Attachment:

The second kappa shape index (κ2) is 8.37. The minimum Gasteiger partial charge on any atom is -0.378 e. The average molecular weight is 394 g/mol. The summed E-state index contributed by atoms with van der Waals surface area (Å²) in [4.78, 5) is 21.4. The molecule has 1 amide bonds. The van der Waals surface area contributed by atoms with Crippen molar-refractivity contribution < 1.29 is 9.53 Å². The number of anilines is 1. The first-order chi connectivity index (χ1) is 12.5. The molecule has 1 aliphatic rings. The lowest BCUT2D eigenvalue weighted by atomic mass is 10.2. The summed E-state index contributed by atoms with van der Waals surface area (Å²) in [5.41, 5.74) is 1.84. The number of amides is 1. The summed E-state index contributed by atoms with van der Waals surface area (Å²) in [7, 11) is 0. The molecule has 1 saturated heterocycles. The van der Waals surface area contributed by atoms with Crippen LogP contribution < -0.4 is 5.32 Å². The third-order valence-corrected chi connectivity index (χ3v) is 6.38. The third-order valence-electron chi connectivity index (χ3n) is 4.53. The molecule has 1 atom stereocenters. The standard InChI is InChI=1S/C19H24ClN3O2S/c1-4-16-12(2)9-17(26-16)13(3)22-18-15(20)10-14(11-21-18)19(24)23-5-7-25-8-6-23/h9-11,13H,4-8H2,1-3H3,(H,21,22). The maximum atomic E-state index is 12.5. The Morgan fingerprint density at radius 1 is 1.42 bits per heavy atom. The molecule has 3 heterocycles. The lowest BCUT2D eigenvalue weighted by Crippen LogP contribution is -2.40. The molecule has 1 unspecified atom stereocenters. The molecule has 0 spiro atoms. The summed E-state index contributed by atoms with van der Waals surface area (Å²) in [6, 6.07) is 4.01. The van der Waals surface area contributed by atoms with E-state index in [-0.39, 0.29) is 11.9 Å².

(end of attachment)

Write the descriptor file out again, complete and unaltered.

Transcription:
The second kappa shape index (κ2) is 8.37. The minimum Gasteiger partial charge on any atom is -0.378 e. The average molecular weight is 394 g/mol. The summed E-state index contributed by atoms with van der Waals surface area (Å²) in [4.78, 5) is 21.4. The molecule has 1 amide bonds. The van der Waals surface area contributed by atoms with Crippen molar-refractivity contribution < 1.29 is 9.53 Å². The number of anilines is 1. The first-order chi connectivity index (χ1) is 12.5. The molecule has 1 aliphatic rings. The lowest BCUT2D eigenvalue weighted by atomic mass is 10.2. The summed E-state index contributed by atoms with van der Waals surface area (Å²) in [5.41, 5.74) is 1.84. The number of amides is 1. The summed E-state index contributed by atoms with van der Waals surface area (Å²) in [7, 11) is 0. The molecule has 1 saturated heterocycles. The van der Waals surface area contributed by atoms with Crippen LogP contribution < -0.4 is 5.32 Å². The third-order valence-corrected chi connectivity index (χ3v) is 6.38. The third-order valence-electron chi connectivity index (χ3n) is 4.53. The molecule has 1 atom stereocenters. The standard InChI is InChI=1S/C19H24ClN3O2S/c1-4-16-12(2)9-17(26-16)13(3)22-18-15(20)10-14(11-21-18)19(24)23-5-7-25-8-6-23/h9-11,13H,4-8H2,1-3H3,(H,21,22). The maximum atomic E-state index is 12.5. The Morgan fingerprint density at radius 1 is 1.42 bits per heavy atom. The molecule has 3 heterocycles. The lowest BCUT2D eigenvalue weighted by Crippen LogP contribution is -2.40. The molecule has 1 unspecified atom stereocenters. The molecule has 0 spiro atoms. The summed E-state index contributed by atoms with van der Waals surface area (Å²) in [6, 6.07) is 4.01. The van der Waals surface area contributed by atoms with E-state index in [-0.39, 0.29) is 11.9 Å².